I have written previously on historic carols and newer carols and am now revisiting this after four years. In that article I spoke of finding a 2013 top 10 Christian Christmas songs.
Intrigued I thought it worth having a listen to some of them. Overall I didn’t hear any that I could see myself singing in a carols service. Perhaps one or two could be an item worth people listening to and reflecting on. Considering changes in the ways we interact with music are carols suffering an identity crisis?
To provide some context some of the songs I listened to are:
Brandon Heath - “Just a Girl”
Nice song but since it’s written from the first person and in a ballad style it is a tad odd to sing in a congregational context.
Paul Baloche - “Hark the Herald Angels Sing/King of Heaven”
Fun arrangement but this is still the classic which we are all familiar with a chorus inserted into it.
For King & Country - “Baby Boy”
Also written from the first person? Fun song though, I recommend giving it a listen. It has a bit of a classic 2010’s pop sound.
Sidewalk Prophets - “Hey Moon”
Once again from the first person and a ballad? Detecting a theme here.
Sidewalk Prophets - “What a Glorious Night”
This song opens with a cute reading from Matthew’s account read by a young girl. A fun upbeat song, I think I would recommend this out of the two songs suggested by the Sidewalk prophets. Still though I couldn’t see myself singing this at a carols service.
Nichole Nordeman - “Real”
Real is a different song to many here, this in itself is rather refreshing. The song has a life to it, looking at the real nativity events verses the plastic nativity scene figures which seem so detached from the events of Christ’s birth. Definitely worth a listen.
What is different
What is different about this short cross section of new Christmas themed songs to the carols we hear and bring out each year? Primarily (I think it’s clear) I can’t see myself singing them with others. It seems that this list of songs are primarily written to be listened to and perhaps sung along to by ourselves. In contrast to the carols we sing time and time again each Christmas there is a different purpose. However there is a long tradition of Christmas songs intended for listening to instead of singing together so what has changed?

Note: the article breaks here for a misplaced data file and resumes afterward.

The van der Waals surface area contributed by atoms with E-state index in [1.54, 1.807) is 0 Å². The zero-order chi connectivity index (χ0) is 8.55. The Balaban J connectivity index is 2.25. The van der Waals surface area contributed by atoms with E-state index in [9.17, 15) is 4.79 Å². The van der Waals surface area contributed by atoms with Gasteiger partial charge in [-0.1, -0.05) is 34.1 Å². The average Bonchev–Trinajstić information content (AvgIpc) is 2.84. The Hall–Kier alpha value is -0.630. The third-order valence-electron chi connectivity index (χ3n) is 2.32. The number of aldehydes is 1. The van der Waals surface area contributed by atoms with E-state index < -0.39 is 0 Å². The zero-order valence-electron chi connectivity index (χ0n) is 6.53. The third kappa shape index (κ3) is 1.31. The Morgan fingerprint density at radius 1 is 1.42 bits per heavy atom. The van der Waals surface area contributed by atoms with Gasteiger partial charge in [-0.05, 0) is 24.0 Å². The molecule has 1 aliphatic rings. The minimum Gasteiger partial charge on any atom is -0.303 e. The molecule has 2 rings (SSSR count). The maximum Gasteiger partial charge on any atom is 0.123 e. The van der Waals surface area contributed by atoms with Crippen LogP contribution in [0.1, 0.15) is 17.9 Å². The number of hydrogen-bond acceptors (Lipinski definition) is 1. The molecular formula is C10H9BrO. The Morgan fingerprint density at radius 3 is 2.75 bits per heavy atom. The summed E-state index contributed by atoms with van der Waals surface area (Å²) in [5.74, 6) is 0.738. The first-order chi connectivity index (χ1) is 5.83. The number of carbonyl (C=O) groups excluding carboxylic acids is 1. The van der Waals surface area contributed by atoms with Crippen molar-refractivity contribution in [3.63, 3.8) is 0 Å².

The changes to how we consume music, brought about by audio recording, playback and the Internet is a likely culprit. Rarely do we listen to songs as a community, instead we listen in private. Has this virtual intimacy we’ve created with artist changed what we expect from a new carol? Is our language of expression through song in a state of change? If so it would provide an explanation as to why a genre which still references a roster of songs covering several centuries is suffering a severe identity crisis.
What then can be done? Patience and exploration come to mind; In years to come the new language of our emerging virtual private shows will likely developing and mature supporting broader acceptance of new carols. Exploration is important though both for listeners, songwriters and performers. Both into new ways to communicate and old solutions provide a foundation upon which both audience and performers can build on. This is at least a hopeful outlook.
Can the modern Christmas carol snap out of this identity crisis? I certainly hope so. Maybe next year we can sing a new songs together about the birth of our Lord and Saviour?
Sam Gillespie is a graduate Composition student and a computer programmer doing his Honours year based in Sydney. Sam has composed a number of works.
Sam Gillespie previous articles may be viewed www.pressserviceinternational.org/sam-gillespie.html
Sam Gillespie is a composer, programmer and PhD candidate at the University of New South Wales.Sam Gillespie's previous articles may be viewed at www.pressserviceinternational.org/sam-gillespie.html